You can use the fuse filesystem encfs to do this simply. Install rpm
fuse-encfs or apt package
encfs and use
encfs --reverse to mount an encrypted version of any directory, eg
/tmp/mycleardata, at a new point, eg
/tmp/crypt-view. Backup this directory in your usual way, and then unmount the fuse filesystem. You also need to backup the
.encfs6.xml that will have been added to your original directory, and remember the password you used when
encfs asked you for one. When you want to update the backup, do the same commands. This will re-use the
.encfs6.xml file and need the same password.
Here's an example script to play with. Obviously, normally you do not provide the password inline, and you do not normally destroy the
# create some test data directory
mkdir -p /tmp/mycleardata/dira
date > /tmp/mycleardata/dira/filea
date > /tmp/mycleardata/fileb
# mount an encrypted view. encfs asks for a config (blank line) and pw
mkdir -p /tmp/crypt-view
if [ -f /tmp/mycleardata/.encfs6.xml ]
then encfs --stdinpass --reverse /tmp/mycleardata /tmp/crypt-view <<\!
else encfs --stdinpass --reverse /tmp/mycleardata /tmp/crypt-view <<\!
# show files, do a backup
ls -ltRA /tmp/mycleardata/
ls -ltR /tmp/crypt-view
rsync -a /tmp/crypt-view/ /tmp/mybackup
# remove the crypted view
fusermount -u /tmp/crypt-view
ls -ltR /tmp/mybackup
# restore from backup. use encfs to mount backup and show clear view
mkdir -p /tmp/newclear
ENCFS6_CONFIG=/tmp/mycleardata/.encfs6.xml encfs --stdinpass /tmp/mybackup /tmp/newclear <<\!
ls -ltR /tmp/newclear # should be same as original dir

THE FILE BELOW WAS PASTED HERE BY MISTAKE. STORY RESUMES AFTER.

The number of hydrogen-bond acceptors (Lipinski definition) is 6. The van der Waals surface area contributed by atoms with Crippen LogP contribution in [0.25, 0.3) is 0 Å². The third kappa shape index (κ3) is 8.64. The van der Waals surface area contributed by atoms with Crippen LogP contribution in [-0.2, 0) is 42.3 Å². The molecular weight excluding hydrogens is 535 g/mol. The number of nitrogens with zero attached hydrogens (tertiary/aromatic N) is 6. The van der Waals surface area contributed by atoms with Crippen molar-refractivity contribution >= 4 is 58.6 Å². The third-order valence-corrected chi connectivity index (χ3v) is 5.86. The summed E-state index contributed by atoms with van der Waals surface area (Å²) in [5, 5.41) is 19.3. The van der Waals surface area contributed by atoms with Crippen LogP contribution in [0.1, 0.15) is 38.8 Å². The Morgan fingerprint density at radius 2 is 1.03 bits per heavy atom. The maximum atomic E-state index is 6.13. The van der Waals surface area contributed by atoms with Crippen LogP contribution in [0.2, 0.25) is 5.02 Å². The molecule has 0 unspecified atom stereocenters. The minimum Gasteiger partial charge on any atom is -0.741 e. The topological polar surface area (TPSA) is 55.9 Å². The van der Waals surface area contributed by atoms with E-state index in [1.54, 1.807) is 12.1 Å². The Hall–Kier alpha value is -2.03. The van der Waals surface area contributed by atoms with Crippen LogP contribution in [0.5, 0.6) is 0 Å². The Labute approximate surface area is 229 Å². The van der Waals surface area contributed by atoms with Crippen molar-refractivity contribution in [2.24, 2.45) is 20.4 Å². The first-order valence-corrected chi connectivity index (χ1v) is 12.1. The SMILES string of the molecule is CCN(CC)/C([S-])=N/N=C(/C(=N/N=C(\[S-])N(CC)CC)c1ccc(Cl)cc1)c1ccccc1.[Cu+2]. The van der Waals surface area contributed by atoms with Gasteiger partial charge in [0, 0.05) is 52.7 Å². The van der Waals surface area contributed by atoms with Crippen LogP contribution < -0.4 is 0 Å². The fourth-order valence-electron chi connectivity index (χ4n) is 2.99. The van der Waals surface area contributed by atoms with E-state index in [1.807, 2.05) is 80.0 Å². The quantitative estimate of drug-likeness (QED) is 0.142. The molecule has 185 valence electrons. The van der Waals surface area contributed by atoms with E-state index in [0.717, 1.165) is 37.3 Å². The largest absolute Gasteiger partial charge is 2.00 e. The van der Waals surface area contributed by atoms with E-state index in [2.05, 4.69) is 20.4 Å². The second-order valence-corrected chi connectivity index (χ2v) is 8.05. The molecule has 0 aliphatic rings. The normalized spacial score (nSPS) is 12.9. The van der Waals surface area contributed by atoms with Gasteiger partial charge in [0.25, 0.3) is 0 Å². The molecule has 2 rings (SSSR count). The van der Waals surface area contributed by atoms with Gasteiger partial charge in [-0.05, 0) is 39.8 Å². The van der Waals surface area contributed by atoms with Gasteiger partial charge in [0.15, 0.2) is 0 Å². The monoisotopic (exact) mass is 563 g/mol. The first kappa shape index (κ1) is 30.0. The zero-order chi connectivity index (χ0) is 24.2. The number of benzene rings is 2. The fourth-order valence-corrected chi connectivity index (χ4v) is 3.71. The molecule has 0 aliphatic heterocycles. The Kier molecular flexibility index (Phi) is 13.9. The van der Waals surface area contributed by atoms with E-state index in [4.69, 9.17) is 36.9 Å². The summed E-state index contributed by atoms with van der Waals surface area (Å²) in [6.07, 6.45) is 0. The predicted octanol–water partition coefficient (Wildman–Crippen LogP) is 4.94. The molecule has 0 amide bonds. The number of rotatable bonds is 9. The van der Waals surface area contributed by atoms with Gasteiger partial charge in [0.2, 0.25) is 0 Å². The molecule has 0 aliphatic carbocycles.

fusermount -u /tmp/newclear # remove clear view
Here's an example of the resulting filenames:
-rw-r--r-- 1 meuh 30 May 14 17:40 42eg5KinDst09lDzN4YNRAIG
-rw-r--r-- 1 meuh 1264 May 14 17:32 bj5Su3csNAALZEAJEB,CazsC
drwxr-xr-x 2 meuh 60 May 14 17:18 sJzZa,U7Oeyfq2j8tfeLqkm,
-rw-r--r-- 1 meuh 30 May 14 17:40 q-c1AOYzAcy06HJ8klCZewsD
Note this security message from the encfs package installation:
According to a security audit by Taylor Hornby (Defuse Security), the
current implementation of Encfs is vulnerable or potentially vulnerable
to multiple types of attacks. For example, an attacker with read/write
access to encrypted data might lower the decryption complexity for
subsequently encrypted data without this being noticed by a legitimate
user, or might use timing analysis to deduce information.
Until these issues are resolved, encfs should not be considered a safe
home for sensitive data in scenarios where such attacks are possible.
You might also look at ecryptfs, which can optionally encrypt filenames, and duplicity which encrypts rsync.